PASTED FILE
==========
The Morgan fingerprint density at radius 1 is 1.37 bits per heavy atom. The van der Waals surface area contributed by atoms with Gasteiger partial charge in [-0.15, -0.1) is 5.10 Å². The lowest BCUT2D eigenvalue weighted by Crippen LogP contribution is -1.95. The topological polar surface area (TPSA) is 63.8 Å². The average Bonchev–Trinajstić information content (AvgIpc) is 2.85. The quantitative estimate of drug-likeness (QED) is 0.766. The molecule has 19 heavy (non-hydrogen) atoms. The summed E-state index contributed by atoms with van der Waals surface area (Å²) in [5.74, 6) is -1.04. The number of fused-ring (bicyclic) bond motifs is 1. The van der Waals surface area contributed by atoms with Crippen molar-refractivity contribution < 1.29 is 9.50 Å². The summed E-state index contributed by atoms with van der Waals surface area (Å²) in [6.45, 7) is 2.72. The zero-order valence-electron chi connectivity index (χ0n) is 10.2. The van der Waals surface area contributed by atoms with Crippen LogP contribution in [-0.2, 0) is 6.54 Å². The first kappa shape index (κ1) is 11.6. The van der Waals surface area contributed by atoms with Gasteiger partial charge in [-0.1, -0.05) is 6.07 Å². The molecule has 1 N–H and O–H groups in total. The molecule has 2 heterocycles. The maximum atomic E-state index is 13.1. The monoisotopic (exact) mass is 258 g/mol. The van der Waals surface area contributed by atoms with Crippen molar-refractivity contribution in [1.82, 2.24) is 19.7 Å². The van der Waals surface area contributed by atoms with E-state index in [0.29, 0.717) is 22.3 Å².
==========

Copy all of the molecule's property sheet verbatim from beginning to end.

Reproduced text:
The Morgan fingerprint density at radius 1 is 1.37 bits per heavy atom. The van der Waals surface area contributed by atoms with Gasteiger partial charge in [-0.15, -0.1) is 5.10 Å². The lowest BCUT2D eigenvalue weighted by Crippen LogP contribution is -1.95. The topological polar surface area (TPSA) is 63.8 Å². The average Bonchev–Trinajstić information content (AvgIpc) is 2.85. The quantitative estimate of drug-likeness (QED) is 0.766. The molecule has 19 heavy (non-hydrogen) atoms. The summed E-state index contributed by atoms with van der Waals surface area (Å²) in [5.74, 6) is -1.04. The number of fused-ring (bicyclic) bond motifs is 1. The van der Waals surface area contributed by atoms with Crippen molar-refractivity contribution < 1.29 is 9.50 Å². The summed E-state index contributed by atoms with van der Waals surface area (Å²) in [6.45, 7) is 2.72. The zero-order valence-electron chi connectivity index (χ0n) is 10.2. The van der Waals surface area contributed by atoms with Crippen LogP contribution in [-0.2, 0) is 6.54 Å². The first kappa shape index (κ1) is 11.6. The van der Waals surface area contributed by atoms with Gasteiger partial charge in [-0.1, -0.05) is 6.07 Å². The molecule has 1 N–H and O–H groups in total. The molecule has 2 heterocycles. The maximum atomic E-state index is 13.1. The monoisotopic (exact) mass is 258 g/mol. The van der Waals surface area contributed by atoms with Crippen molar-refractivity contribution in [1.82, 2.24) is 19.7 Å². The van der Waals surface area contributed by atoms with E-state index in [0.29, 0.717) is 22.3 Å².